The US Marines said units from 2nd Platoon, Fox Battery, 14th Marine Regiment, fired six Reduced-Range Practice Rockets (RRPR) utilizing two M142 High Mobility Artillery Rocket Systems (HIMARS), at Crow Valley in Tarlac.

    US Marines said that RRPR training round has a maximum range of 15 km and it’s ballasted with non-explosive material.

    Balikatan, an annual bilateral exercise between the Armed Forces of the Philippines and the US military, focuses on the Philippine-US partnership, humanitarian assistance and disaster relief capabilities, Philippine capability development and military modernization. Balikatan opened April 4 and will run until the 15th.

    “[American units] will not be firing live rockets [during the April 14 live-fire exercise in Crow Valley, Tarlac] as it is expensive and we do not need to see the actual effects [of the rocket when it hits its target]. Inert rockets will be used to demonstrate on HIMARS when fired in the field,” said Major General Rodolfo Santiago, Balikatan Assistant Exercise Director for Philippines.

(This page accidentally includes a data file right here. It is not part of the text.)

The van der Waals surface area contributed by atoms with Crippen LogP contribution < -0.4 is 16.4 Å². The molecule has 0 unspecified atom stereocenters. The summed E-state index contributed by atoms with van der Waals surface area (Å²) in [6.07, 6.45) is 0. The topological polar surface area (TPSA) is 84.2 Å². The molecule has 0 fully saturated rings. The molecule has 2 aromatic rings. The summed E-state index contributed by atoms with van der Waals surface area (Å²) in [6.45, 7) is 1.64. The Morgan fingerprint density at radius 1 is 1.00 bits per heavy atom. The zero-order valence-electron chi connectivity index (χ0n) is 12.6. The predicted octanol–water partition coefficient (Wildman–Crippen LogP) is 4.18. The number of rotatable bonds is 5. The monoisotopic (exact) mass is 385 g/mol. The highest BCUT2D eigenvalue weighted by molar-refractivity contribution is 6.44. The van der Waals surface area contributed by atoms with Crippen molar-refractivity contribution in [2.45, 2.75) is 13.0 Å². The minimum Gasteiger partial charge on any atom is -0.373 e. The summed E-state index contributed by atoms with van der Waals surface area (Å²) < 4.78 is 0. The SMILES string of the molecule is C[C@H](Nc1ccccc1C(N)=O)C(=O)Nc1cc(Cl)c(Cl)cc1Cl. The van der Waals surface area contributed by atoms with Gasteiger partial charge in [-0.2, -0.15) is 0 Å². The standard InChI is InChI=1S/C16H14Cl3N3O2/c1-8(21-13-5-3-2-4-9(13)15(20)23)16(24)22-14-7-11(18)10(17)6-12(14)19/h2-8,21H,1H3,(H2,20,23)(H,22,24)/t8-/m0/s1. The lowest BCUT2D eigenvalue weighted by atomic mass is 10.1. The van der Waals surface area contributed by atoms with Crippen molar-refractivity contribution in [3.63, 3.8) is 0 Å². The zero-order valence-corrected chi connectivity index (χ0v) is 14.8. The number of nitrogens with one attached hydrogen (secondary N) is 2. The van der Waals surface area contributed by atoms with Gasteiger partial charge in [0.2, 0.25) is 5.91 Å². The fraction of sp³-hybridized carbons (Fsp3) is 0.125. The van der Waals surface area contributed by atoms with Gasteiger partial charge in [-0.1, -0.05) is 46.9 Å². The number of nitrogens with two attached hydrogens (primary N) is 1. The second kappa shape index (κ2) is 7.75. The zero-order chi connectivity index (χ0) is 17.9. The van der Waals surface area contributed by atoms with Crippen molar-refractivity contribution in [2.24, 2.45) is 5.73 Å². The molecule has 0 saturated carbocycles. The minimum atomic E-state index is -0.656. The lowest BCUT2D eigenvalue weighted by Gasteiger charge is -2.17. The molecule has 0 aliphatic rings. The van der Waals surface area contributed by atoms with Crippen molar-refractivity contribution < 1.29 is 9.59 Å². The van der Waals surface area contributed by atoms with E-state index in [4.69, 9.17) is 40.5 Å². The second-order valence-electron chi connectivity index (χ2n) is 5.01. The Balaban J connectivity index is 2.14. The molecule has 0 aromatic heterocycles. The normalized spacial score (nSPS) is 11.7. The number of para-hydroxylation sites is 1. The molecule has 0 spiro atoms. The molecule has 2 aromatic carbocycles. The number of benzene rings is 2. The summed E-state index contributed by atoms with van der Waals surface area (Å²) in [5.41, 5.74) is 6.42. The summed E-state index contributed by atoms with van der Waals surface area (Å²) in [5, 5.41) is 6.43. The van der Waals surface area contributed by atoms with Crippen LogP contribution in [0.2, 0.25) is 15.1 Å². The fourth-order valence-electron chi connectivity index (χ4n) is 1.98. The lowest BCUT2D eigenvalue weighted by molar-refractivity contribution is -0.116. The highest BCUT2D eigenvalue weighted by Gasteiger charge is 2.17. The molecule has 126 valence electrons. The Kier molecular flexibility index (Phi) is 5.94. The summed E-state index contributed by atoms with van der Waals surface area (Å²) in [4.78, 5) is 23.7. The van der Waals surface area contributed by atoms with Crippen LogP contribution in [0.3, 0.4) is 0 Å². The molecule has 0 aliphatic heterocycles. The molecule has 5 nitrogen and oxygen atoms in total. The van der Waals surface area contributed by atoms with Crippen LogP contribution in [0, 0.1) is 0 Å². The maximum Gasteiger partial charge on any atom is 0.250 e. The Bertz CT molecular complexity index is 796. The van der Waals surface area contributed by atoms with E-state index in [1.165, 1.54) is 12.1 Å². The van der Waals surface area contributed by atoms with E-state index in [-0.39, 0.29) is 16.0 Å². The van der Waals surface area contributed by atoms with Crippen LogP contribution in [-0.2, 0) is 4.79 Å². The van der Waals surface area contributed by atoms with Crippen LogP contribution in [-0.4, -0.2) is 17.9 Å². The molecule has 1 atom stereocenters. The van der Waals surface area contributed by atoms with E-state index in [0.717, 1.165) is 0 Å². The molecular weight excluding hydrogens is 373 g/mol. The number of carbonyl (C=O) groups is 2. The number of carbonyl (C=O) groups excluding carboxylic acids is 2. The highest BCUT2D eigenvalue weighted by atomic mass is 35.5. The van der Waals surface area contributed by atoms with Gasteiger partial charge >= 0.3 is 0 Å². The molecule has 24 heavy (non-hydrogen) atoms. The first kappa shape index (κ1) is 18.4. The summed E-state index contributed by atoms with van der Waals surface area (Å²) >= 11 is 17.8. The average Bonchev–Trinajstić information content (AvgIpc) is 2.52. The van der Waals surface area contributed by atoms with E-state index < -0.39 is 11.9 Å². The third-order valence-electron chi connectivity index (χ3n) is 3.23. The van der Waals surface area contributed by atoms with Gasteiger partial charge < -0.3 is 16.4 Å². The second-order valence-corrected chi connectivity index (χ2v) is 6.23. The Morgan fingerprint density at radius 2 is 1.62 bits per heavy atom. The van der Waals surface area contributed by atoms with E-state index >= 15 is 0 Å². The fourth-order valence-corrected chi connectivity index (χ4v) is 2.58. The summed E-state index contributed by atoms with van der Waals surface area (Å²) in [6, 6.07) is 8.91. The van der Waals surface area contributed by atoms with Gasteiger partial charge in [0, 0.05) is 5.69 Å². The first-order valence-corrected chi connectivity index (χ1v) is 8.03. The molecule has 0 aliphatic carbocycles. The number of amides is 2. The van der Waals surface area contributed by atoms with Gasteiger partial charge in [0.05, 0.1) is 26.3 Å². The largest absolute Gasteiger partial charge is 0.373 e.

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  • Our military top brass know exactly the consequence if we strike first;

    that's why they are in charge not some random internet warriors

    hindi kailangan ipahiram because these HIMARS will be permanently based in Pawalan as i've read from one of the foreign news articles (hahanapin ko pa yong link).

    close enough, although the soldiers manning it would only follow commands from the US , unless we steal one. Malabo, dont want to antagonize our partners
  • Pinoy fisherman to Chinese: Where’s your deed of ownership?
    CATO, Pangasinan – As Asian countries jostle for territory in the South China Sea, one Filipino fisherman is taking a stand.

    He has faced down Chinese coast guard rifles, and even engaged in a stone-throwing duel with the Chinese last month that shattered two windows on his outrigger.

    “They’ll say, ‘Out, out of Scarborough’,” Renato Etac says, referring to Panatag or Scarborough Shoal, a rocky outcropping claimed by both the Philippines and China. He yells back, “Where is the document that shows Scarborough is Chinese property?”

    At one level, the territorial disputes in the South China Sea are a battle of wills between American and Chinese battleships and planes. At another level, they are cat-and-mouse chases between the coast guards of several countries and foreign fishermen, and among the fishing boats themselves.